Real Estate in the Algarve

After a couple of visits to the Algarve this past fall, we began looking at real estate opportunities as we are considering a full-time move to Europe and the Algarve really has a lot to offer, at least for our lifestyle. It did not take us long to find a few properties we liked, two that were in the same development near Carvoeiro.


We soon discovered that many of the titles for the homes (not so much the condominiums) in this region are not held by individuals but by an off-shore company. Looking into further it seems this is the way things have been done here for quite a long time, and for some good reasons.

  1. Inheritance Taxes. Up until recently, inheritance taxes were horrible in Portugal. There was, so I’m told, potential inheritance taxes if the property was just passing from husband to wife, let alone to the children. So having the title held in the name of a company, which wouldn’t change when someone within the company died, solved that problem.
  2. Available Financing. Financing, in the past, was difficult to obtain for foreigners looking to buy real estate in Portugal. A solution to this was to have the title held offshore at a bank, which then would lend to the company using the property as collateral. This allowed many Brits to buy in the Algarve with financing from a British bank, something they would not have been able to obtain otherwise. It really helped the Algarve real estate market boom.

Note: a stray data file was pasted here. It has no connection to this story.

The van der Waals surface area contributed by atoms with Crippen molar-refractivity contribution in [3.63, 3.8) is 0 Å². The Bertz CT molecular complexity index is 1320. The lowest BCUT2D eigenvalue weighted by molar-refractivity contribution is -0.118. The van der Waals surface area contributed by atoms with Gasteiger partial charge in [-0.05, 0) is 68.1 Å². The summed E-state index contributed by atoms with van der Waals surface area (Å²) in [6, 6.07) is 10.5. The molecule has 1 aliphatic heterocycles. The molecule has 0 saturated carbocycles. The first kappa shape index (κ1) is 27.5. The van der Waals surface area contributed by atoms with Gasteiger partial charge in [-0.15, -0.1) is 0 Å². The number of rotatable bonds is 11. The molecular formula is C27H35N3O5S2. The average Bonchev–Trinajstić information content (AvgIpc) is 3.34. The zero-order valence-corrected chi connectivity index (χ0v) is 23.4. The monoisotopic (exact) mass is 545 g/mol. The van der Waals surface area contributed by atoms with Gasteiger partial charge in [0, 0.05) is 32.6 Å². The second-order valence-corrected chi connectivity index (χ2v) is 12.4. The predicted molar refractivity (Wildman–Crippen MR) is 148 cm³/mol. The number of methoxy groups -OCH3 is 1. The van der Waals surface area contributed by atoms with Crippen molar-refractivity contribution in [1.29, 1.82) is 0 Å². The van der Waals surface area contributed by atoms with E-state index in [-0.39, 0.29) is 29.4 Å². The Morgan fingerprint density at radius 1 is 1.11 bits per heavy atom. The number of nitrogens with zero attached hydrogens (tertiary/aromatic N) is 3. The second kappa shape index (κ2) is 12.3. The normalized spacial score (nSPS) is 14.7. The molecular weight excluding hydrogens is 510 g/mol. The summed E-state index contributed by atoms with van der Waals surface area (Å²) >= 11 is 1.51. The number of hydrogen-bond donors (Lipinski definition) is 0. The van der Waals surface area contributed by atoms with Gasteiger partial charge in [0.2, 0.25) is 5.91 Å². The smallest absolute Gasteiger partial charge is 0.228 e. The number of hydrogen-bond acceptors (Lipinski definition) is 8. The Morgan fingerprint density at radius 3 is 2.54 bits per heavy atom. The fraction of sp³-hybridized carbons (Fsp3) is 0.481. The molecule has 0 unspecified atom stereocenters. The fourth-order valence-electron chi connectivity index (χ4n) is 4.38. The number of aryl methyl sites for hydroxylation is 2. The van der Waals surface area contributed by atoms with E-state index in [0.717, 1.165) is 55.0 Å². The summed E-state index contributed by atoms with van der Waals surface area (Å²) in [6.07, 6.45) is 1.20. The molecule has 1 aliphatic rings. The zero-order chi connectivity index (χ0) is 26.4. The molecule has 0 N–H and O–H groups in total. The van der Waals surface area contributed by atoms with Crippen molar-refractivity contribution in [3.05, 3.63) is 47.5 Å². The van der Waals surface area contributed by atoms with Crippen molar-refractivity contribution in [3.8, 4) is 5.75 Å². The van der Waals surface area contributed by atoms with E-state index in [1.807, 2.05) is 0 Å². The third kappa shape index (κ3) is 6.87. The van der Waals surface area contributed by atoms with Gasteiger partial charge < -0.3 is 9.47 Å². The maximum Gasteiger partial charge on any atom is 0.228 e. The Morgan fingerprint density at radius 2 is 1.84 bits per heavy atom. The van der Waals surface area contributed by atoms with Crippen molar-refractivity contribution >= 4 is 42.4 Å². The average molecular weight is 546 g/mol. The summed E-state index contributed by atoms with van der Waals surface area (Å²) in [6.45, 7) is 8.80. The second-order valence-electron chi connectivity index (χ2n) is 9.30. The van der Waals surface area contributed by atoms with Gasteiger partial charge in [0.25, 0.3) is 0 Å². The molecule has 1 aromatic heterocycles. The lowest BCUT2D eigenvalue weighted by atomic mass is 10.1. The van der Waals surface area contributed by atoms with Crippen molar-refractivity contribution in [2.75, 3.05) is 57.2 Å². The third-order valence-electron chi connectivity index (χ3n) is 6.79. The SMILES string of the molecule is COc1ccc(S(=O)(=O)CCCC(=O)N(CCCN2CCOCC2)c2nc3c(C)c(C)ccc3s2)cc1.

3. Easy and Quick Closing. Because it is just a transfer of shares, closing then and today is easier and less expensive.
  4. Anonymity. When it is held offshore, no one knows that you are the owner of the property. There are reasons, some legal and some not, why people look for this type of ownership anonymity (although today the amount of anonymity available, especially with FATFA and other global regulations, is becoming increasingly more difficult to obtain).
  5. Saving on the Property Transfer Tax (IMT) at closing. As Portugal doesn’t know the property has actually been sold, they can’t charge the Property Transfer Tax. It was a savings back then and it’s a savings today. But does that make it right? Why should one owner get a benefit that another owner doesn’t? And I’m sure the Portuguese government would love to be receiving these funds.
  6. Capital Gains Taxes. Something else it did, which is a little more sinister, is that it allowed people to avoid paying capital gains taxes. When they wanted to sell the property, they would just sell the shares of the company. Portugal would never know this, that there were new owners, as the name on the title (the offshore held company), would remain the same.

Today in Portugal, inheritance taxes and available financing are not considered problems. Searching for anonymity can create more problems than it solves. And trying to avoid paying taxes, well, that has always been a game that can come with inherent risks, risks one needs to be fully informed as to what potential future ramifications could be.